Definition: Code signing is a process of digitally signing a program, file, software update or executable, so that it’s authenticity and integrity can be verified upon installation and execution.
Code Signing explained
Code signing certificates are used by software developers and distributors to digitally sign executables and software programs so that end-users are able to verify that the code they receive has not been tampered with. The ultimate aim is to alleviate the end user’s concern that the software can be downloaded from a trusted source.
A code signing certificate is a digital certificate that prominently displays the name of the publisher and, if required, a timestamp, and is issued by a Certificate Authority. The digital certificate binds the identity of an organization to a public key that is mathematically related to a public key pair and is traceable back to a trusted Certificate Authority. The use of private and public key systems is called Public Key Infrastructure (PKI). The developer signs code with its private key and the end user uses the developer’s public key to verify the developer's identity;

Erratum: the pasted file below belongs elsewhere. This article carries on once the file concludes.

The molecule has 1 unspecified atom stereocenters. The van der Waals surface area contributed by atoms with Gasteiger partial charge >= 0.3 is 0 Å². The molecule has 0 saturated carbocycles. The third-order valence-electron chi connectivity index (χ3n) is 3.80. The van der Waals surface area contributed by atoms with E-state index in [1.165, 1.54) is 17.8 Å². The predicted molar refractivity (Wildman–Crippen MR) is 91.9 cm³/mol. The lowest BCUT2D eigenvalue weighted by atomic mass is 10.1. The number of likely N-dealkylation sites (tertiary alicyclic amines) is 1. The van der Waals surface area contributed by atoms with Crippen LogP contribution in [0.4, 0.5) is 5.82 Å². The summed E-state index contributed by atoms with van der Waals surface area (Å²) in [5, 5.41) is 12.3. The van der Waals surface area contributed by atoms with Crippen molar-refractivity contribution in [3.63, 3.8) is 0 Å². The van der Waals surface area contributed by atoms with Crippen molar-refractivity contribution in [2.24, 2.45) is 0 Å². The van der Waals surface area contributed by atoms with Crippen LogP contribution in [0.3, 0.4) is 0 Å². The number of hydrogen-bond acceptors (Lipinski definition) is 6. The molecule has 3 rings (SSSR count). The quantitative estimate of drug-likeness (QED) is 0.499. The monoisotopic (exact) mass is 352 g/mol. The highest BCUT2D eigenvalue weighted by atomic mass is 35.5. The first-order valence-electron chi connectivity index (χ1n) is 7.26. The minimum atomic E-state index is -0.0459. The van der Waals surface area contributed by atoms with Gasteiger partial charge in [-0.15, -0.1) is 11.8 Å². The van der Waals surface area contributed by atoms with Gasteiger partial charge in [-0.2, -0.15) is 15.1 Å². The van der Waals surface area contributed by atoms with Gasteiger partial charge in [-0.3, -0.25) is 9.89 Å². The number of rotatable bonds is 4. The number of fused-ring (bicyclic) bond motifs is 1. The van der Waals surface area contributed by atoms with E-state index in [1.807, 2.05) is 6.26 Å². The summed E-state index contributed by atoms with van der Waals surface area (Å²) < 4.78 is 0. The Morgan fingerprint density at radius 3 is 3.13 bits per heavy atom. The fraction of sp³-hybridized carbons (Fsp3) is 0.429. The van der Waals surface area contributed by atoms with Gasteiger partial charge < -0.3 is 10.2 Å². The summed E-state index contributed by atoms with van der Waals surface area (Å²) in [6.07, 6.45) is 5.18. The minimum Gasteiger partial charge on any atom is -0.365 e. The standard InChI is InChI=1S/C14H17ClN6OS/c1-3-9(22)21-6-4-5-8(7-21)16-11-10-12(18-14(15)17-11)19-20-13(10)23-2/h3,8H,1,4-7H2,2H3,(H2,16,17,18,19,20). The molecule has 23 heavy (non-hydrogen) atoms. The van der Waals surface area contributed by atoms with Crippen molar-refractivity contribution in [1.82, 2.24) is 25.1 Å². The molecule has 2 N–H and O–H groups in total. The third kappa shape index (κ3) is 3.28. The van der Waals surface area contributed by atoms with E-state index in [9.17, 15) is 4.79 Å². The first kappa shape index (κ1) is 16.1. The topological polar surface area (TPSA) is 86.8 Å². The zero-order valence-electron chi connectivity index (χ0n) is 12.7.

- If the system trusts the certificate, the download or execution will proceed
- If there is no certificate, or If the system does not trust the root or the hashes do not match (i.e., if the signature has been tampered with), the download is interrupted with a warning informing the user that the software may not be trusted.
The integrity of the system relies on securing keys from unauthorized access. Best practice would be to store keys in secure, tamper-proof, cryptographic hardware devices such as Hardware Security Modules (HSMs).